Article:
API testing helps examine application business logic. It’s a part of integration testing, and no quality assurance process is complete without it. In simple words, API stands for Application Programming Interface. API acts as an interface between two software applications and allows the two software applications to communicate with each other.
Application Programming Interface (or API) is a set of routines, rules, methods, tools, and protocols used when building mobile applications. In other words, it’s a way for different software components to interact with each other. API reduces development time and provides developers with access to a number of practical features and services.
Routine: a program that performs a particular task. Routine is also known as procedure, function, or subroutine.
Protocols: A format for transmitting data between two systems.
The majority of apps have three layers to them:
Database Layer: where data is extracted from and stored in databases (DB). The client system handles both Presentation and Application layers and the Server system handles the Database layer. It is also known as a client-server application. The communication takes place between the Client and the Server. The client system sends the request to the server system and the server system processes the request and sends back the data to the Client System.
Business Logic Layer: which consists of APIs; its main purposes are data processing between different layers, logical decision making, and application management. Business logic is the programming that manages communication between an end-user interface and a database. The main components of business logic are business rules and workflows.
A Business Logic Layer (BLL) that serves as an intermediary for data exchange between the presentation layer and the DAL. In a real-world application, the BLL should be implemented as a separate Class Library project in the App_Code folder in order to simplify the project structure. below illustrates the architectural relationships among the presentation layer, BLL, and DAL.
Presentation Layer: This represents the user interface (UI), it is also known as the Client layer. The topmost layer of an application. This is the layer we see when we use the software. By using this layer we can access the webpages. The main function of this layer is to communicate with the Application layer. This layer passes the information which is given by the user in terms of keyboard actions, mouse clicks to the Application Layer.
For example, the login page of Gmail where an end-user could see text boxes and buttons to enter user id, password, and to click on sign-in.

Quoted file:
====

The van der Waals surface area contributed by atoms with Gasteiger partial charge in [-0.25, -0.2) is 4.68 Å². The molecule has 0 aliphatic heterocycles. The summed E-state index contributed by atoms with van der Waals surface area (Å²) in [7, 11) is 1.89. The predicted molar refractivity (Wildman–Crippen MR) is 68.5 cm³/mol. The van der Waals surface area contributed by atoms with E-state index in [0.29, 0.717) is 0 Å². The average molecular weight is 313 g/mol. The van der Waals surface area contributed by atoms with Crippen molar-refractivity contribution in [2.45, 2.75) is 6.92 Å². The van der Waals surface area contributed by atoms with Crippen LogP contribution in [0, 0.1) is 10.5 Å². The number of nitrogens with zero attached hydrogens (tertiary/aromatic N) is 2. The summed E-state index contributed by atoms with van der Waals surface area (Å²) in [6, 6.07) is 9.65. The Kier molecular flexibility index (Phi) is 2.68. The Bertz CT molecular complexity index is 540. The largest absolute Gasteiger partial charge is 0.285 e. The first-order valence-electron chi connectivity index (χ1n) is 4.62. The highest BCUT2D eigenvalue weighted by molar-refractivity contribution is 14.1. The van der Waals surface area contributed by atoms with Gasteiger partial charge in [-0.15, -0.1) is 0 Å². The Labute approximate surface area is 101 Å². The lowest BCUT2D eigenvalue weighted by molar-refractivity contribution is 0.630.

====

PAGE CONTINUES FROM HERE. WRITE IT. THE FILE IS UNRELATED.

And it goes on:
Businesses that implement an API-centric architecture, where apps use APIs on the backend to connect with data and services, have increased flexibility and agility to meet increasing customer demands and changing market needs.
API architecture spans the bigger picture of APIs and can be seen from several perspectives: API architecture may refer to the architecture of the complete solution, consisting not only of the API itself but also of an API client such as a mobile app and several other components.
API testing is a type of software testing that involves testing APIs directly and also as a part of integration testing to check whether the API meets expectations in terms of functionality, reliability, performance, and security of an application. In API Testing our main focus will be on a Business logic layer of the software architecture. API testing can be performed on any software system which contains multiple APIs. API testing won’t concentrate on the look and feel of the application. API testing is entirely different from GUI Testing.
UI (User Interface) testing is to test the graphical interface part of the application. Its main focus is to test the look and feel of an application. On the other hand, API testing enables the communication between two different software systems. Its main focus is on the business layer of the application.
API testing typically involves the following practices:
Some of the common tests we perform on APIs are as follows.
We test APIs to improve application test coverage on the Business Logic layer. Testing APIs is important, because whenever they don’t work properly, major issues may occur in application logic, performance, and security.
Basically, on API Testing, we send a request to the API with the known data and we analyze the response.
Some of the challenges we face while doing API testing are as follows
Issues observed when performing API testing are